Government still faces challenges attracting students to public service
- By Lia Russell
- May 05, 2020
It's a familiar refrain: public service is not a popular career choice among today's student population.
“We found that 41% of American youth have never considered going into the military,” Joseph Heck, a member of the National Commission on Military, National and Public Service, said during a recent webinar hosted by the Brookings Institution.
The demographics are well known: just 6% of the federal workforce is 30 years of age or younger, while a sizeable amount are eligible for retirement, including 45% to 55% of IRS workers. At the same time, commission members worry that recent events such as the 35-day government shutdown over the winter of 2018-2019 have soured students on civil service careers.
The commission published a report in March that included proposals designed to inspire "significantly more people … to answer the call to serve," with five million people occupying some military, civilian or other public service role by 2031.
"We've seen quite a decline in popular opinion in public service for some time. The nadir was the [government] furloughs during last year's shutdown," Heck said.
"There’s a popular conception that the federal government is this large apparatus, with lots of waste and bloat,” senior Brookings fellow Fiona Hill said at the May 4 webinar. She cited a Pew Research Center poll that showed only 17% of respondents in 2019 trusted the federal government "always or most of the time."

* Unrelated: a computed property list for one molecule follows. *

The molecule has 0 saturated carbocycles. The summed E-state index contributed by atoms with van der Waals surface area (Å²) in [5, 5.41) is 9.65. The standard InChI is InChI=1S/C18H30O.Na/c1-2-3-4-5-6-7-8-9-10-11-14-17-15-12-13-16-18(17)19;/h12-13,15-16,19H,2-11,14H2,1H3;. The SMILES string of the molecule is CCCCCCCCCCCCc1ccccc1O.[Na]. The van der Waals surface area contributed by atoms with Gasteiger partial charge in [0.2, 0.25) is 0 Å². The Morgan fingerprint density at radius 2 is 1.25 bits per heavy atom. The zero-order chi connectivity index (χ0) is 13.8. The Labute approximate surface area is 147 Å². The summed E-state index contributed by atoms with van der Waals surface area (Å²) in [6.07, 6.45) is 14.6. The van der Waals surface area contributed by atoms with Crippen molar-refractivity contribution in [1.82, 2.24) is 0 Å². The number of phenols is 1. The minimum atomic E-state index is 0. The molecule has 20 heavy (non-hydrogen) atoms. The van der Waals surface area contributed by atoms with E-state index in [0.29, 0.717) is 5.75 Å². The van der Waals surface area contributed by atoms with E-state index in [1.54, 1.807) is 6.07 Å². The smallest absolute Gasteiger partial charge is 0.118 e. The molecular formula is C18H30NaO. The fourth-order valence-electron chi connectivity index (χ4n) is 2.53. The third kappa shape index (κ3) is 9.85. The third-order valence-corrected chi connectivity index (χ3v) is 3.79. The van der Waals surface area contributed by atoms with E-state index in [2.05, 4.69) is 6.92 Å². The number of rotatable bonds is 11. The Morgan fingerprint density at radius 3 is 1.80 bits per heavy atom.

However, fellow commissioner Avril Haines added that there were signs that the coronavirus pandemic may be engendering positive views of public servants.
She cited a recent poll from the Pew Research Center that showed 77% of respondents had a positive view of the Centers for Disease Control and Prevention, while 70% had a favorable view of the Department of Health and Human Services. Both agencies have been at the forefront in coordinating the federal government’s response to COVID-19.
Haines added that expanding public service would require serious revamping of current recruitment practices.
"It's critical to have a more flexible personnel system that's based on talent management, as opposed to the current structure we have," she said.